NBFCs Pare Dependence on Bank Funding


04:02

Technological advancements can greatly simplify the lives of people. However, the ensuing automation can also result in the loss of many jobs. As per World Bank, 69% of the jobs in India face the threat of getting substituted with automated technology. This spells bad news for a country already struggling to create new jobs for millions of youth joining the workforce each year.

According to World Bank, technological disruption can the normal economic path of development for developing countries. And if India needs to capitalise on the demographic advantage, it not only needs to promote investment in infrastructure but also think about the kind of infrastructure to be built in the economy of the future.

04:45

After opening the day flat, Indian equity markets continued to trade near the dotted line. At the time of writing, BSE Sensex was trading lower by 48 points and NSE-Nifty was trading lower by 10 points. Each of the mid cap and small cap indices are trading higher by up to 0.6%.

04:56 Today's investment mantra

"The best business returns are usually achieved by companies that are doing something quite similar today to what they were doing five or ten years ago." - Warren Buffett

This edition of The 5 Minute WrapUp is authored by Radhika Pandit (Research Analyst) and Madhu Gupta (Research Analyst).

Today's Premium Edition.

How Are Midcaps Handling the Downcycle?

An incisive look at how midcap companies have been faring in the current patch of extended economic sluggishness.
Read On...Get Access

Recent Articles

Which Chips Do You Want to Own - Black, White or Blue? December 9, 2017
The best way to retire wealthy - Buy real blue chips over poker blue chips
If You're Not Looking for 'Excitement' but 'Big Returns' from Stocks, This Is for You December 7, 2017
One does not have to necessarily invest only in 'exciting' stocks to become wealthy.
The Big 'I' That Can Topple the HDFC Banks and Wells Fargos of the World December 5, 2017
A risk that cannot be ignored in even the biggest and well run businesses.
If You Can Read your Child's Annual Report Card... You Can Have an Edge in Investing December 2, 2017
Read a company's annual reports as you read your child's school report card...

Equitymaster requests your view! Post a comment on "Are Savers in India Getting a Raw Deal?". Click here!

  
DISCLOSURES UNDER SEBI (RESEARCH ANALYSTS) REGULATIONS, 2014
INTRODUCTION:
Equitymaster Agora Research Private Limited (hereinafter referred to as "Equitymaster"/"Company") was incorporated on October 25, 2007. Equitymaster is a joint venture between Quantum Information Services Private Limited (QIS) and Agora group. Equitymaster is a SEBI registered Research Analyst under the SEBI (Research Analysts) Regulations, 2014 with registration number INH000000537.

BUSINESS ACTIVITY:
An independent research initiative, Equitymaster is committed to providing honest and unbiased views, opinions and recommendations on various investment opportunities across asset classes.

DISCIPLINARY HISTORY:
There are no outstanding litigations against the Company, it subsidiaries and its Directors.

GENERAL TERMS AND CONDITIONS FOR RESEARCH REPORT:
For the terms and conditions for research reports click here.

DETAILS OF ASSOCIATES:
Details of Associates are available here.

DISCLOSURE WITH REGARDS TO OWNERSHIP AND MATERIAL CONFLICTS OF INTEREST:
  1. 'subject company' is a company on which a buy/sell/hold view or target price is given/changed in this Research Report
  2. Neither Equitymaster, it's Associates, Research Analyst or his/her relative have any financial interest in the subject company.
  3. Neither Equitymaster, it's Associates, Research Analyst or his/her relative have actual/beneficial ownership of one percent or more securities of the subject company at the end of the month immediately preceding the date of publication of the research report.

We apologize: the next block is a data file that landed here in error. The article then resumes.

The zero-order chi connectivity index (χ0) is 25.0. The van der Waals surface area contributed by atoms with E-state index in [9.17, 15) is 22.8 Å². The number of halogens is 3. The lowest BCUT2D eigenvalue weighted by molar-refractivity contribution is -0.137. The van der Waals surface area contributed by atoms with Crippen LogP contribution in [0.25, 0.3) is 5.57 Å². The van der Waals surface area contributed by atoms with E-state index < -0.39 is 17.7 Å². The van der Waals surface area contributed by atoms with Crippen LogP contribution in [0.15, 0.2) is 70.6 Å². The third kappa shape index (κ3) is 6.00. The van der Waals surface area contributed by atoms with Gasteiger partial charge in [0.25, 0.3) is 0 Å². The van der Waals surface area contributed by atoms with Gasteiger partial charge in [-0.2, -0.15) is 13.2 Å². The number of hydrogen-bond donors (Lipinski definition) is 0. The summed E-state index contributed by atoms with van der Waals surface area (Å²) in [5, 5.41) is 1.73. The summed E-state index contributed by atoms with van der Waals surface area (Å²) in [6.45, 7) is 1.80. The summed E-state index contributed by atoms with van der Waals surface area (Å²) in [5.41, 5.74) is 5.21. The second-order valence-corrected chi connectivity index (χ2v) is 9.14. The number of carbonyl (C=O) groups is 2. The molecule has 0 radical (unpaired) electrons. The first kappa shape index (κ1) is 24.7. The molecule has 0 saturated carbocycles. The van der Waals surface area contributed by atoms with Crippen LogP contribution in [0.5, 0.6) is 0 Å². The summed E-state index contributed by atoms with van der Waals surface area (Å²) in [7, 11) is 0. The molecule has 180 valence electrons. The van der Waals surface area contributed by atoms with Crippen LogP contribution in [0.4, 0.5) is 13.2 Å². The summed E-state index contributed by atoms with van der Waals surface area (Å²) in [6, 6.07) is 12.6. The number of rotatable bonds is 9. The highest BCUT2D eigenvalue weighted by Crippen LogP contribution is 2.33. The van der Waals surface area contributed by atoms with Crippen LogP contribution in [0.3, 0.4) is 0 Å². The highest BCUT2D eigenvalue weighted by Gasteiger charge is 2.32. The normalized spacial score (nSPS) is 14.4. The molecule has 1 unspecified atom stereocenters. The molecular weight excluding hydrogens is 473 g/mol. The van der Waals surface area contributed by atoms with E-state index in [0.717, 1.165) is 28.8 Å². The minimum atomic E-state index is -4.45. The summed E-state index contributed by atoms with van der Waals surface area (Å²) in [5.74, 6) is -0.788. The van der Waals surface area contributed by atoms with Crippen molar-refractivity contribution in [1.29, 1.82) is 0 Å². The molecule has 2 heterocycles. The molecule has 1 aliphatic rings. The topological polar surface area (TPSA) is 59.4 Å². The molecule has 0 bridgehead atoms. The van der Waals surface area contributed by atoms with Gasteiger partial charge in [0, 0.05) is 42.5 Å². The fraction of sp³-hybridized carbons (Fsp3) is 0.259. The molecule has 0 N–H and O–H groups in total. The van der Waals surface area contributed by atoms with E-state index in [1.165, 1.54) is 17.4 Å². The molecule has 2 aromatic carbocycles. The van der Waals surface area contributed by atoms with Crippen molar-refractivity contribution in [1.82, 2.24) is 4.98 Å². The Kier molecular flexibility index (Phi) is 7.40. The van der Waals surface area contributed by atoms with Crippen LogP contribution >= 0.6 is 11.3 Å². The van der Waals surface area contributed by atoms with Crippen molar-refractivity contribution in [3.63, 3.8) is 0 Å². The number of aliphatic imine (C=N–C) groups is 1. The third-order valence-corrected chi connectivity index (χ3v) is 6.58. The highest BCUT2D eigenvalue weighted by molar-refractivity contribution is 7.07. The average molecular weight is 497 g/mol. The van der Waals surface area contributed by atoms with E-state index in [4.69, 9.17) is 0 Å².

4. Neither Equitymaster, it's Associates, Research Analyst or his/her relative have any other material conflict of interest at the time of publication of the research report.
DISCLOSURE WITH REGARDS TO RECEIPT OF COMPENSATION:
  1. Neither Equitymaster nor it's Associates have received any compensation from the subject company in the past twelve months.
  2. Neither Equitymaster nor it's Associates have managed or co-managed public offering of securities for the subject company in the past twelve months.
  3. Neither Equitymaster nor it's Associates have received any compensation for investment banking or merchant banking or brokerage services from the subject company in the past twelve months.
  4. Neither Equitymaster nor it's Associates have received any compensation for products or services other than investment banking or merchant banking or brokerage services from the subject company in the past twelve months.
  5. Neither Equitymaster nor it's Associates have received any compensation or other benefits from the subject company or third party in connection with the research report.
GENERAL DISCLOSURES:
  1. The Research Analyst has not served as an officer, director or employee of the subject company.
  2. Equitymaster or the Research Analyst has not been engaged in market making activity for the subject company.
Definitions of Terms Used:
  1. Buy recommendation: This means that the subscriber could consider buying the concerned stock at current market price keeping in mind the tenure and objective of the recommendation service.
  2. Hold recommendation: This means that the subscriber could consider holding on to the shares of the company until further update and not buy more of the stock at current market price.
  3. Buy at lower price: This means that the subscriber should wait for some correction in the market price so that the stock can be bought at more attractive valuations keeping in mind the tenure and the objective of the service.
  4. Sell recommendation: This means that the subscriber could consider selling the stock at current market price keeping in mind the objective of the recommendation service.
Feedback:
If you have any feedback or query or wish to report a matter, please do not hesitate to write to us.